The Sincerely Forced Me

A blog topic elsewhere was things authors do to turn off readers. I took some valuable lessons from it, but one of my first thoughts was “Guilty on all charges.” The list of annoyances could be summarized as using social media for marketing your writings. I’m over simplifying–to be fair–but that was my take.

What really rubbed me was the warning against using twitter to just talk about your books. Or joining Goodreads just to promote your books. Don’t get me wrong, I understand that those are annoying things. Basically, when a person walks around as commercial for their (or any product) it gets annoying. That’s why long before the “hoppa” was invented, people saw commercials and shouted “Food break!” Nobody likes them.

The problem is I can’t think of much that’s more of a waste of time than Twitter. Or most Facebook time. Or txting. Or any of the other million ways we’ve come up with to constantly tell each other how we have so little important things going on in our lives that we have energy to tell each other about it. I mean seriously, if you were working, if you were focusing on something you would not have the brain cells left to fire off a 160 character post about everything you did. I mean there’s a guy on twitter (that I do follow mind you) who just posts a bunch of Seinfeldian observations. I take it for what it is, but I have to think the guy needs to find something more useful to do with his time.

And that’s my point, FB and Twitter and txting and all that crap has a use, but it’s like the Ipad–90% just for amusement. Now if you’re someone who actually has work to do (say you run a restaurant) guess what? The time you take to write comes out of your sleep. Outside of that it would come out of knocking down a tree for firewood or digging a trench by hand to put in a retaining wall for next years garden. It would come out of the legitimate list of things your wife has approved for your time. And that doesn’t even count all the TV you “must see.” So if I have to lose sleep to get my craft in and then still do all my work, what makes you think I’m going to make it a priority to tweet to my 19 “followers” that today I literally saved my bacon (it was soggy and I had to put it in the oven to recrisp it before a customer could catch on)?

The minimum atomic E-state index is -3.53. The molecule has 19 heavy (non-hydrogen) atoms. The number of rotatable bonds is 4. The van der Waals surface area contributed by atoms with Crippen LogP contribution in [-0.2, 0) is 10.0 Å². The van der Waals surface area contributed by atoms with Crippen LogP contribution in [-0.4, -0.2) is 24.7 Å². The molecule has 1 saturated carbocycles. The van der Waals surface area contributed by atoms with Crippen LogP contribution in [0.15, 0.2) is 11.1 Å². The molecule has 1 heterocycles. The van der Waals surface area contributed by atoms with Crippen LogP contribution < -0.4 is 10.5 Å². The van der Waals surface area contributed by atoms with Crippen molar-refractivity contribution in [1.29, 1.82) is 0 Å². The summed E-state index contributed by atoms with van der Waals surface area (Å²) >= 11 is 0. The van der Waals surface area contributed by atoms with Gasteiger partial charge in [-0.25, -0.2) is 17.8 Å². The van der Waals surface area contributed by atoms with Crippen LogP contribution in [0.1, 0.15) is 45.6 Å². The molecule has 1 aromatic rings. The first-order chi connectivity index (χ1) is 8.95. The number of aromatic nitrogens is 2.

Needless to say, the primary reason I can justify any of this social media crap is for marketing. So when someone tells me that being there to market shows in my interactions, my first thought is “duh, that’s why I’m there.”

But then I cool down, and realize what is actually being said. Of course I’m there to market, so are they. The difference is they don’t look like it. Think of a catchy jingle for “Sweet Jack”. It’s catchy, it makes you want to sing along, but it doesn’t really sell the product just the mindshare. It’s a freebie. You don’t feel marketed to, but that is exactly what they’re doing.

Likewise, you can’t change the fact that you are on FB or Twitter to market. I can be sincere, but the sincere me is the marketing me. I sincerely only care about making a return on investment for this time. But what you and I have to realize is that being personal is also marketing. See, when a customer I like comes to my window and starts a conversation, assuming I have nothing that needs doing, I can enjoy the conversation. Sure I am there to make money, that’s why the open sign is on, but at the moment my personality is part of the branding.

So the problem with using tweeting for marketing, is not the marketing, it’s that we’re only marketing in one way. Marketing my book does not mean simply talking about my book all the time, it also means talking about me as part of the mix. For example, I talk about my interest in self-sufficiency, so why don’t I tweet about that retaining wall I’m building? Why don’t I talk about how my five or six heirloom watermelons this year have each produced like fifty mature seeds which means next year I’m going to grow about ten times as much and I’m going to sell those at a considerable profit if God supplies the rain. And not to mention these moon and stripe heirlooms are about the juiciest melons I’ve ever had. And that’s coming from someone who doesn’t really like watermelon.

See, a person might be interested in that. Interest in that means interest in me and thanks to the internet they’re about a click away from finding out I’ve written some stories. I’ve marketed those books without ever mentioning my books. At some point, somewhere, I will need to mention books but not every tweet. Not every post.

That’s the secret. It’s not that self-promotion is bad, but you have to think of your personal self as being part of the branding. After all, wasn’t it your person that created the art? So if you’re like me and can’t fathom how people can willingly waste so much time with tweeting totally moronic stuff, feel free to join in. Not because you’re a moron, but consider it a part of marketing. That came out wrong, but you get the idea.

PS> I finished my first draft of Evangeline on time, with 12k better than I expected.

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